The Arctic Fox is the only indigenous mammal In Iceland.  Scientists say that  about 10,000 years ago the Arctic Fox came over to Iceland on the frozen sea.  When the Vikings arrived over a 1000 years ago, the only mammal living there was the Arctic Fox.  Dogs, cats, the Icelandic Horse, sheep, two species of rat, and antelope can be found in Iceland, but humans brought them all there.

 How does this fox survive the harsh conditions of an Icelandic winter?  To begin with, it has deep, thick fur, but that is only the beginning to its evolutionary adaptations.  The Arctic Fox has a counter current heat exchange in the circulation of its paws.  This system of arteries and veins, lying close to each other, utilizes blood flowing in opposite directions, with heat being exchanged easily between arterial and venous blood.  The Arctic Fox has a good amount of body fat, low surface area to volume ratio, and body shape adaptations (rounded body, short muzzle, short legs and thick ears) that allow less heat to escape.   Its heavily furred paws grip the ice while walking. In addition, the Arctic Fox has a keen sense of hearing and smell that allows it to find food under the snow. The arctic fox in Iceland lives on birds — in particular, fulmar, ptarmigan, eider and goose, and in summer, it particularly likes eggs and young birds.The Arctic Fox also eats mice, beached seals and sometimes lambs, along with berries and mushrooms. The Arctic fox can be seen pouncing with a high arc into the air and then punching through the snow to catch prey. Watch a fox jumping in the air for food at: (This is not an Arctic Fox in Iceland.  It is a fox in North Dakota, but the Arctic Fox does the same thing to get food.) Watch other videos of the Arctic Fox at: Unfortunately, I did not see any foxes on my trip.  They are shy animals that appear only at dawn or dusk. To learn more about the Arctic Fox in Iceland visit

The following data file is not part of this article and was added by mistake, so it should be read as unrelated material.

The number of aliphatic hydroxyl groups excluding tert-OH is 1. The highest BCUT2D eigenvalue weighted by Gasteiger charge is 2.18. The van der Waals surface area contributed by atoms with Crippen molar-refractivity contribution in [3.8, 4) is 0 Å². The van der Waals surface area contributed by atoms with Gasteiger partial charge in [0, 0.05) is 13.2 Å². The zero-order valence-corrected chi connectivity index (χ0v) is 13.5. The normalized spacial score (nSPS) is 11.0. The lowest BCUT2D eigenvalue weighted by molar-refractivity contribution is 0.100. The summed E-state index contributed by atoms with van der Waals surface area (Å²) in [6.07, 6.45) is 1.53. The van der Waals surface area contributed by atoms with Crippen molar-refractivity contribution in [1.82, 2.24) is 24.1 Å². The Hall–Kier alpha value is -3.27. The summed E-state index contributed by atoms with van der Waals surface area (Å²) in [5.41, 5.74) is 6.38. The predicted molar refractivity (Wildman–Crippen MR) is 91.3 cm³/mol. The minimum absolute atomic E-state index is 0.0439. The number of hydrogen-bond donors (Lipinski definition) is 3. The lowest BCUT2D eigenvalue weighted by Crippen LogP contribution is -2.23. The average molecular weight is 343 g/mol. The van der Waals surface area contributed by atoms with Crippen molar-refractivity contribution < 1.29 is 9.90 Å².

Range of the Arctic Fox

Range of the Arctic Fox


Countercurrent heat exchange in the leg of an arctic Fox. Courtesy of the University of Miami




Science Is My Specialty recently travelled to Iceland.   This is one of a series of blogs about the trip. in·dig·e·nous (adjective): belonging to a place, natural mam·mal (noun) class of warm-blooded vertebrate animals with hair or fur.